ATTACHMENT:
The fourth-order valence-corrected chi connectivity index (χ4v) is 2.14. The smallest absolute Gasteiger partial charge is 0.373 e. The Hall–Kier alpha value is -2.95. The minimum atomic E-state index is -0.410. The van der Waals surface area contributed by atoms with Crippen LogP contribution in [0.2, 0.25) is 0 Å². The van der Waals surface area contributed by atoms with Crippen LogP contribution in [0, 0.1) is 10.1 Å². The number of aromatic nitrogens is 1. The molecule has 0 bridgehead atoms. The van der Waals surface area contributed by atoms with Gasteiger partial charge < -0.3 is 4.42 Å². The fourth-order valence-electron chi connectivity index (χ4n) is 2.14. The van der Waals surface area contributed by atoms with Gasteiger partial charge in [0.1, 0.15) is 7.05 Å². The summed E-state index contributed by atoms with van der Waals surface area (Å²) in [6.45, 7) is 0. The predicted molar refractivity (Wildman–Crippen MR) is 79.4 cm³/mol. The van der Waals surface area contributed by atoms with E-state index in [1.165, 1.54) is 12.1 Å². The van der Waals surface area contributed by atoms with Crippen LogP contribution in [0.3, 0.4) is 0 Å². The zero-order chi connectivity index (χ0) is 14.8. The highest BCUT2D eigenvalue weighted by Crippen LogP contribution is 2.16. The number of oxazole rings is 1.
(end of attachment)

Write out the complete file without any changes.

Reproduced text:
The fourth-order valence-corrected chi connectivity index (χ4v) is 2.14. The smallest absolute Gasteiger partial charge is 0.373 e. The Hall–Kier alpha value is -2.95. The minimum atomic E-state index is -0.410. The van der Waals surface area contributed by atoms with Crippen LogP contribution in [0.2, 0.25) is 0 Å². The van der Waals surface area contributed by atoms with Crippen LogP contribution in [0, 0.1) is 10.1 Å². The number of aromatic nitrogens is 1. The molecule has 0 bridgehead atoms. The van der Waals surface area contributed by atoms with Gasteiger partial charge < -0.3 is 4.42 Å². The fourth-order valence-electron chi connectivity index (χ4n) is 2.14. The van der Waals surface area contributed by atoms with Gasteiger partial charge in [0.1, 0.15) is 7.05 Å². The summed E-state index contributed by atoms with van der Waals surface area (Å²) in [6.45, 7) is 0. The predicted molar refractivity (Wildman–Crippen MR) is 79.4 cm³/mol. The van der Waals surface area contributed by atoms with E-state index in [1.165, 1.54) is 12.1 Å². The van der Waals surface area contributed by atoms with Crippen LogP contribution in [0.3, 0.4) is 0 Å². The zero-order chi connectivity index (χ0) is 14.8. The highest BCUT2D eigenvalue weighted by Crippen LogP contribution is 2.16. The number of oxazole rings is 1.